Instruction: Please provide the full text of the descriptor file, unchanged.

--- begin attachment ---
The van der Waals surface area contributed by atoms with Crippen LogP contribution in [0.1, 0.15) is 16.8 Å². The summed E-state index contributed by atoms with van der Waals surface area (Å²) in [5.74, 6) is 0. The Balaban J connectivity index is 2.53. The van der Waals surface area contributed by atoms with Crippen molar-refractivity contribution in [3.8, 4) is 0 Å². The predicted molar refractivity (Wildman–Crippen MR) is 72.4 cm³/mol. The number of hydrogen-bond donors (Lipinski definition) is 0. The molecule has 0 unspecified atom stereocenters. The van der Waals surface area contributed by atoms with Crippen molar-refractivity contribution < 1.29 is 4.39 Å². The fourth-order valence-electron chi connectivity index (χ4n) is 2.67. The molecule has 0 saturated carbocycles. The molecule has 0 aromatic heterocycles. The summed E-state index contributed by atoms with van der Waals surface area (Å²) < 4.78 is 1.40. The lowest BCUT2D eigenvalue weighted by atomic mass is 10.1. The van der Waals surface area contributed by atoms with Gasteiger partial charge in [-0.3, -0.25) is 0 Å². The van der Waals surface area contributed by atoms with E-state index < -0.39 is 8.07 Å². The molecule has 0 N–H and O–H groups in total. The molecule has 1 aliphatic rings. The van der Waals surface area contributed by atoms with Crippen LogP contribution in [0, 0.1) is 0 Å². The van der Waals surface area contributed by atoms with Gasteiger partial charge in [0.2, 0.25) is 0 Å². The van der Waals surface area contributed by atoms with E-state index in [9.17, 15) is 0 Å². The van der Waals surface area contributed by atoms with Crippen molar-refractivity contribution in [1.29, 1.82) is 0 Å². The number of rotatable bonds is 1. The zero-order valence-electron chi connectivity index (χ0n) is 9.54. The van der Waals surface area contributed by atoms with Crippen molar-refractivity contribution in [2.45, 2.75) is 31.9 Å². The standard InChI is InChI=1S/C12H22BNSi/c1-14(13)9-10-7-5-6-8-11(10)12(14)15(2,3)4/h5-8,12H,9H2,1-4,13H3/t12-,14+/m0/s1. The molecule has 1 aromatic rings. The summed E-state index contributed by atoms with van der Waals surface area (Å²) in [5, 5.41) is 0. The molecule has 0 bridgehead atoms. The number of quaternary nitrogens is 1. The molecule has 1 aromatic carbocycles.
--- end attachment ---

The van der Waals surface area contributed by atoms with Crippen LogP contribution in [0.1, 0.15) is 16.8 Å². The summed E-state index contributed by atoms with van der Waals surface area (Å²) in [5.74, 6) is 0. The Balaban J connectivity index is 2.53. The van der Waals surface area contributed by atoms with Crippen molar-refractivity contribution in [3.8, 4) is 0 Å². The predicted molar refractivity (Wildman–Crippen MR) is 72.4 cm³/mol. The number of hydrogen-bond donors (Lipinski definition) is 0. The molecule has 0 unspecified atom stereocenters. The van der Waals surface area contributed by atoms with Crippen molar-refractivity contribution < 1.29 is 4.39 Å². The fourth-order valence-electron chi connectivity index (χ4n) is 2.67. The molecule has 0 saturated carbocycles. The molecule has 0 aromatic heterocycles. The summed E-state index contributed by atoms with van der Waals surface area (Å²) < 4.78 is 1.40. The lowest BCUT2D eigenvalue weighted by atomic mass is 10.1. The van der Waals surface area contributed by atoms with Gasteiger partial charge in [-0.3, -0.25) is 0 Å². The van der Waals surface area contributed by atoms with E-state index < -0.39 is 8.07 Å². The molecule has 0 N–H and O–H groups in total. The molecule has 1 aliphatic rings. The van der Waals surface area contributed by atoms with Crippen LogP contribution in [0, 0.1) is 0 Å². The van der Waals surface area contributed by atoms with Gasteiger partial charge in [0.2, 0.25) is 0 Å². The van der Waals surface area contributed by atoms with E-state index in [9.17, 15) is 0 Å². The van der Waals surface area contributed by atoms with Crippen molar-refractivity contribution in [1.29, 1.82) is 0 Å². The number of rotatable bonds is 1. The zero-order valence-electron chi connectivity index (χ0n) is 9.54. The van der Waals surface area contributed by atoms with Crippen molar-refractivity contribution in [2.45, 2.75) is 31.9 Å². The standard InChI is InChI=1S/C12H22BNSi/c1-14(13)9-10-7-5-6-8-11(10)12(14)15(2,3)4/h5-8,12H,9H2,1-4,13H3/t12-,14+/m0/s1. The molecule has 1 aromatic rings. The summed E-state index contributed by atoms with van der Waals surface area (Å²) in [5, 5.41) is 0. The molecule has 0 bridgehead atoms. The number of quaternary nitrogens is 1. The molecule has 1 aromatic carbocycles.